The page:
Example: Let a card is chosen at random from a standard deck of 52 playing cards. Without replacing it, a 2nd card is chosen.

The probability of choosing any card is 1 out of 52. However, if the 1st card is not replaced, then the 2nd card is chosen from only 51 cards. Accordingly, the probability of choosing another card is 1 out of 51. Thus, these events are mutually dependent.

Mutually Independent Events: 2 or more events such that the occurrence of one does not affect the occurrence of the other. If the problem is such that after each event, the sample space is restored to its original state, then the events are mutually independent.

Example: In the above example, the 1st card that was drawn is replaced before drawing the 2nd card. The probability of choosing any card is 1 out of 52. Now, the 1st card is replaced, then the 2nd card is chosen from 52 cards again. Accordingly, the probability of choosing another card is 1 out of 52. Thus, these events are mutually independent.

Mutually Exclusive Events: 2 or more events that cannot happen simultaneously. The indicative words are ‘or’, ‘at most’, ‘at least’, etc.

Example: The events “running forward” and “running backwards” are mutually exclusive. Similarly, you can’t toss a coin and get both a heads and tails at the same time, so “tossing a heads” and “tossing a tails” are mutually exclusive.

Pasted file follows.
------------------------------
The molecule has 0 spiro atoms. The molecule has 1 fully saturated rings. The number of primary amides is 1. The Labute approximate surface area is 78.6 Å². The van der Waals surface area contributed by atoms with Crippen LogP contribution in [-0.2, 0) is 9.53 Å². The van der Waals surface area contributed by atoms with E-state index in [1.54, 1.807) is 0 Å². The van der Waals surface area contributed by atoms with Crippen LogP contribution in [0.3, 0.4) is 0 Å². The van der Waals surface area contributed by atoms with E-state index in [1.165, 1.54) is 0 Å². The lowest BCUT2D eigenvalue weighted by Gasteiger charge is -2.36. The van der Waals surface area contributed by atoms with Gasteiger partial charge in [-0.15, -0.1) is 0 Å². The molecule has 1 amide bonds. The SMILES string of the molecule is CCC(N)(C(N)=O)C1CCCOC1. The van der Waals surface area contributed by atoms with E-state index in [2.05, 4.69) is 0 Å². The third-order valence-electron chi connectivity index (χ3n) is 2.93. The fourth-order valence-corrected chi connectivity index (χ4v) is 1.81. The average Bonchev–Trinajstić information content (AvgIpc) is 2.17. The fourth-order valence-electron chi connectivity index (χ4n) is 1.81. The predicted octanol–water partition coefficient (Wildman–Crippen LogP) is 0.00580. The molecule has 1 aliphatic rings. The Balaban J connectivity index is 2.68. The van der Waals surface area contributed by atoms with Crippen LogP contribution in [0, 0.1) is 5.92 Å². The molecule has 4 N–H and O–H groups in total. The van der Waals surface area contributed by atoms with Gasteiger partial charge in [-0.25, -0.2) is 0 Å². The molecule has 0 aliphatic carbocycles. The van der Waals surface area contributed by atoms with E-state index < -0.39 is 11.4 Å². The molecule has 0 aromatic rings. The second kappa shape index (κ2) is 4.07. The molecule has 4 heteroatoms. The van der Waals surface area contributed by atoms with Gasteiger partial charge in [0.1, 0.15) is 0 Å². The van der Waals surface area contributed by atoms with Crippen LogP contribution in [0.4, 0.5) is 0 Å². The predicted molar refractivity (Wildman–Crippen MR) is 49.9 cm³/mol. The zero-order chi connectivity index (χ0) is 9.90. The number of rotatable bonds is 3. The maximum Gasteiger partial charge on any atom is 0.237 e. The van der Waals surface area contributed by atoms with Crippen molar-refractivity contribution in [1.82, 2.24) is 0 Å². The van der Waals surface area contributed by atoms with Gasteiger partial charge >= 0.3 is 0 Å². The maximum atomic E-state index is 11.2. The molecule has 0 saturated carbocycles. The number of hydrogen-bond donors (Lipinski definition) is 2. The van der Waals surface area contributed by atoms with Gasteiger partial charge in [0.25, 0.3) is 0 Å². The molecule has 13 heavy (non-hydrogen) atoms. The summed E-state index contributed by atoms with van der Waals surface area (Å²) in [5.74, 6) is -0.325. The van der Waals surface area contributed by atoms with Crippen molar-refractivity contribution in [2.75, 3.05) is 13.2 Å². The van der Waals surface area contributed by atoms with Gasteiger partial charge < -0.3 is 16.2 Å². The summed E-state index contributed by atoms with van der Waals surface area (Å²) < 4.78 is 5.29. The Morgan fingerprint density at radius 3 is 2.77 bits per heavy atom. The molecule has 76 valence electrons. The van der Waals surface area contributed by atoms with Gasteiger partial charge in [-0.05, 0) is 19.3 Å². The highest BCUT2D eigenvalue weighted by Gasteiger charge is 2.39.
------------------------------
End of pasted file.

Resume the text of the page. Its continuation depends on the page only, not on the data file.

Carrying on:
Tip #2: Probability of occurrence of mutually exclusive events is the sum of their individual probabilities

Question: Three unbiased coins are tossed. What is the probability of getting at most two heads?

Solution:

Probability of getting at most 2 heads = Probability of getting no head + Probability of getting 1 head + Probability of getting 2 heads

Probability of getting no heads = Probability of getting all tails = ( ½ )( ½ )( ½ ) = 1/8

Probability of getting 1 head = C(3,1)( ½ )( ½ )( ½ ) = 3/8

Probability of getting 2 heads = C(3,2)( ½ )( ½ )( ½ ) = 3/8

Thus, required probability = 1/8 + 3/8 + 3/8 = 7/8

Question: Two dice are thrown simultaneously. What is the probability of getting two numbers whose product is even?

Solution:

There might be 2 cases: both numbers are even or one is even and the other is odd.

Probability that both numbers are even = (3/6) (3/6) = ¼

Probability that one is even and the other is odd = (3/6) (3/6) x 2 = ½

Probability of getting 2 numbers whose product is even = ¼ + ½ = ¾

Tip #3: Probability of occurrence of mutually dependent or independent events is the product of their individual probabilities

Question: Two cards are drawn together from a pack of 52 cards. What is the probability that one is a spade and one is a heart?

Solution:

Probability of getting a Spade = 13 / 52 = ¼

Now, probability of getting a Heart = 13/51

Since the order of getting the cards is not mentioned, both the orders count.

Probability of getting a Spade and a Heart = 2 x (¼)(13/51) = 13 / 102

Question: A bag contains 4 white, 5 red and 6 blue balls. Three balls are drawn at random from the bag. Find the probability that all of them are red.

Solution:

Total no. of balls = 4+5+6 = 15

Probability of drawing a red ball at 1st draw = 5/15 = 1/3

Probability of drawing a red ball at 2nd draw = 4/14 = 2/7

Probability of drawing a red ball at 3rd draw = 3/13

Probability of drawing all 3 red cards = 1/3 x 2/7 x 3/13 = 2/91